• Thu. May 23rd, 2024

Ansa Finance, manager fined over pay


Mar 12, 2024 #Ansa, #Finance, #fined, #manager, #Pay

Ansa Finance, manager fined over pay | Australian Broker News

A total $99,900 in penalties secured

A significant legal decision has resulted in hefty fines for a Melbourne-based mortgage broking business, Ansa Finance, and its manager, Joshua Fuoco, for neglecting required back pay to workers and failure to issue payslips.

Court ruling on compliance failures

The Federal Circuit and Family Court handed down two separate rulings imposing penalties amounting to $83,250 against Ansa Finance, located in Toorak, and $16,650 against company manager Joshua Fuoco.

The penalties were levied due to the business’ failure to adhere to compliance notices related to the back payment of five workers and the non-issuance of payslips to one worker, with Fuoco implicated in these breaches.

Employed as finance brokers, the affected workers were underpaid for periods spanning from February 2020 to November 2021. The court has also mandated that Ansa Finance rectify the underpayments in full, including interest and superannuation, with the total underpayment estimated over $17,000.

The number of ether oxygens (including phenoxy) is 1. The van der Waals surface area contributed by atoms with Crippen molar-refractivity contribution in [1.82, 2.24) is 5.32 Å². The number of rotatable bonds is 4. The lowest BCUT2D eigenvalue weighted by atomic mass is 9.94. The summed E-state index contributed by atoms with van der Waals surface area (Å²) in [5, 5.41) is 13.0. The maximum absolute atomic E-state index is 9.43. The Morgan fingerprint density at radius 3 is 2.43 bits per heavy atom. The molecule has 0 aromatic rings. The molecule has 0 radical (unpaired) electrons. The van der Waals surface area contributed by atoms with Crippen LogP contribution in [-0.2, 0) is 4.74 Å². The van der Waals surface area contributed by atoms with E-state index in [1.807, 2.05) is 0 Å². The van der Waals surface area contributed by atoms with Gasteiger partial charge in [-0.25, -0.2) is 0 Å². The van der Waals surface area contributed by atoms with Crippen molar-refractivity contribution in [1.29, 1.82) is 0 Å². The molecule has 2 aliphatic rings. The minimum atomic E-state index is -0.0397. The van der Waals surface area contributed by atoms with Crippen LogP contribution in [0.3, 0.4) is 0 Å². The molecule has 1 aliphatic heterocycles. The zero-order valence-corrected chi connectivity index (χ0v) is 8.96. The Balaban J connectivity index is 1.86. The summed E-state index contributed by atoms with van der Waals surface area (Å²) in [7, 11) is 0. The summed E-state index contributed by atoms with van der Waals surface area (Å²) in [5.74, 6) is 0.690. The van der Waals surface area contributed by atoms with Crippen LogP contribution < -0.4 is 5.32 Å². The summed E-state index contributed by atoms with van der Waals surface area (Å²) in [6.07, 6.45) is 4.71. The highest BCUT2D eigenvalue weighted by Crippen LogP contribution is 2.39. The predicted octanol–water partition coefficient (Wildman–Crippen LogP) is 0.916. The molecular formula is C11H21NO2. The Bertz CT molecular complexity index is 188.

Fair Work Ombudsman Anna Booth stressed the importance of adhering to compliance notices, warning that failure to do so can lead to court-imposed penalties on top of the obligation to back-pay workers.

“The substantial total penalties here are a reminder to all employers of what they risk when compliance notices are not followed – we will pursue enforcement through court action,” Booth said.

The investigation by the FWO was prompted by requests for assistance from the affected workers, leading to the issuance of five compliance notices to Ansa Finance across 2021 and 2022. The notices demanded rectification of underpayments concerning minimum wages, leave entitlements, and end-of-employment payments under relevant industry standards and laws.

Judicial findings and future deterrence

Judge Jonathan Forbes highlighted the deliberate nature of the failures to comply with compliance notices, criticising Ansa Finance and Fuoco for prioritising their interests over employees’ rights. Forbes pointed out the absence of remorse and corrective actions from the defendants, stressing the seriousness of the misconduct and its impact on both the ombudsman and the court.

In his rulings, the judge underscored the need for penalties to serve as a deterrent against similar future contraventions by Ansa Finance, Fuoco, and other employers.

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